The European Central Bank (ECB) is digging in its heels by refusing to provide additional funding to at-risk eurozone governments unable to rein in deficits. The ECB wants member governments to deal with the root causes of financial crisis and get their financial houses in order. The tougher stance is prompted by change of attitude of a growing number of eurozone governments that initially agreed to implement austerity measures, but that now claim these measures are preventing growth.
The ECB contends that government backtracking on agreements involving fiscal austerity demonstrates a lack of commitment to resolve the crisis permanently. And, while the ECB will not cease its anti-crisis interventions, it clearly wants eurozone governments to understand that it is not a panacea for the long-term debt crisis.
Speaking on behalf of the ECB, executive board member, Benoit Coeure said recently, "The ECB has addressed the immediate symptoms, but monetary policy cannot cure the underlying causes." This same tough stance has been underscored recently by ECB President Mario Draghi who contends that by providing liquidity to banks and cutting interest rates to record lows, the ECB has done enough.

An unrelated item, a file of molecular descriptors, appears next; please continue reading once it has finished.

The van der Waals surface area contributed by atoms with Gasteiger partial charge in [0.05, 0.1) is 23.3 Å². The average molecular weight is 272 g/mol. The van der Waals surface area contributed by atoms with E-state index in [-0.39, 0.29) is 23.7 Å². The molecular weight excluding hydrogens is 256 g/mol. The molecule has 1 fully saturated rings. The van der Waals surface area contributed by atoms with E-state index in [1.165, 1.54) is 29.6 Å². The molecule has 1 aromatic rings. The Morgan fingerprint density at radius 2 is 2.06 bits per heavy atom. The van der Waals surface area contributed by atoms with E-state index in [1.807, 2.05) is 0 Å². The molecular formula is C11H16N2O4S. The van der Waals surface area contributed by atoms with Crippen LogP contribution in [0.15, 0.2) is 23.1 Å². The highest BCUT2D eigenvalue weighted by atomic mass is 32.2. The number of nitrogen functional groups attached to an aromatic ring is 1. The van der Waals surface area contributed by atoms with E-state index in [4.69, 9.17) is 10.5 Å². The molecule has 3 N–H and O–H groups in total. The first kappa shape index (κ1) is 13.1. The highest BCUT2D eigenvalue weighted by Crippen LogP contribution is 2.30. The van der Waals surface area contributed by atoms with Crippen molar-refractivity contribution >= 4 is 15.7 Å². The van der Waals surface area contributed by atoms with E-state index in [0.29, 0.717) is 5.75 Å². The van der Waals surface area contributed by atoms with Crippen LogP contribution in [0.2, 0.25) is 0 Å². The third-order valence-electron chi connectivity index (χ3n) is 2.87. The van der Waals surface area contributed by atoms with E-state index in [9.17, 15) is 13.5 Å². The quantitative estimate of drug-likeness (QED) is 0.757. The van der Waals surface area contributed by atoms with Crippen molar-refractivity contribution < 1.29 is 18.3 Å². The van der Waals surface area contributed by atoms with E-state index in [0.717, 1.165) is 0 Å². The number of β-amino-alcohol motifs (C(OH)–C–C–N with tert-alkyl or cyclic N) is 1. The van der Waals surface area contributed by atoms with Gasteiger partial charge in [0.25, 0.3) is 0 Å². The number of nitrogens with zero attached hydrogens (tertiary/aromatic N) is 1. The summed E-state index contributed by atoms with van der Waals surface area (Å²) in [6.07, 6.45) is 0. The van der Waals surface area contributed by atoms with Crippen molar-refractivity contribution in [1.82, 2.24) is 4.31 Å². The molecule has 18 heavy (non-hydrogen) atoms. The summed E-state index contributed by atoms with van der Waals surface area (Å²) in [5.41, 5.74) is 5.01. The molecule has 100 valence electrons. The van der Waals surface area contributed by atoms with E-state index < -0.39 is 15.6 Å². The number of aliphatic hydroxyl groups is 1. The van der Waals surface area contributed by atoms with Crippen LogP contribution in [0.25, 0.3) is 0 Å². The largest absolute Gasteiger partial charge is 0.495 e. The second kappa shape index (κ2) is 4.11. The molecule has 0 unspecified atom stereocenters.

The EU Under Pressure
Meanwhile, political unrest in Greece, Italy and Spain continues. Massive protests in each of these member nations call into question the future of the future of the single currency union.
The sovereign debt crisis among eurozone countries today prompted British Prime Minister David Cameron to express concern about the future of the European Union.
In a BBC interview today, Prime Minister Cameron said that the eurozone debt crisis was partially responsible for Britain's fall into recession, and added:
What's happening in the eurozone is a massive tension . . . that countries are finding very difficult to adapt to, and that's what we're seeing . . . I think it's going to be a very long and painful process in the eurozone as they work out whether they want a single currency with a single economic policy . . . or are they going to have something quite different.
The Bottom Line
Will the ECB soften its stance with regard to the present crisis situations in Spain and Italy? Most likely it will. ECB President Mario Draghi last week suggested that perhaps a "growth compact" that would complement the "fiscal compact" should be implemented with member nations.
The ECB has demonstrated in the past that, in times of severe crisis, when market panic is taking place, it has the ability to step in and temporarily resolve a situation. The ECB can take what it calls "non-standard" measures to prevent the collapse of the euro, even if it means printing more money to do so. But even with the ability to halt market panic, the ECB cannot permanently resolve the fiscal problems of the debt laden eurozone without the cooperation of member nations. Fiscal responsibility is the only sure road to a permanent solution.
But getting there is the problem. And until a permanent solution is in place we need to brace ourselves for considerable volatility.
Disclosure: I have no positions in any stocks mentioned, and no plans to initiate any positions within the next 72 hours.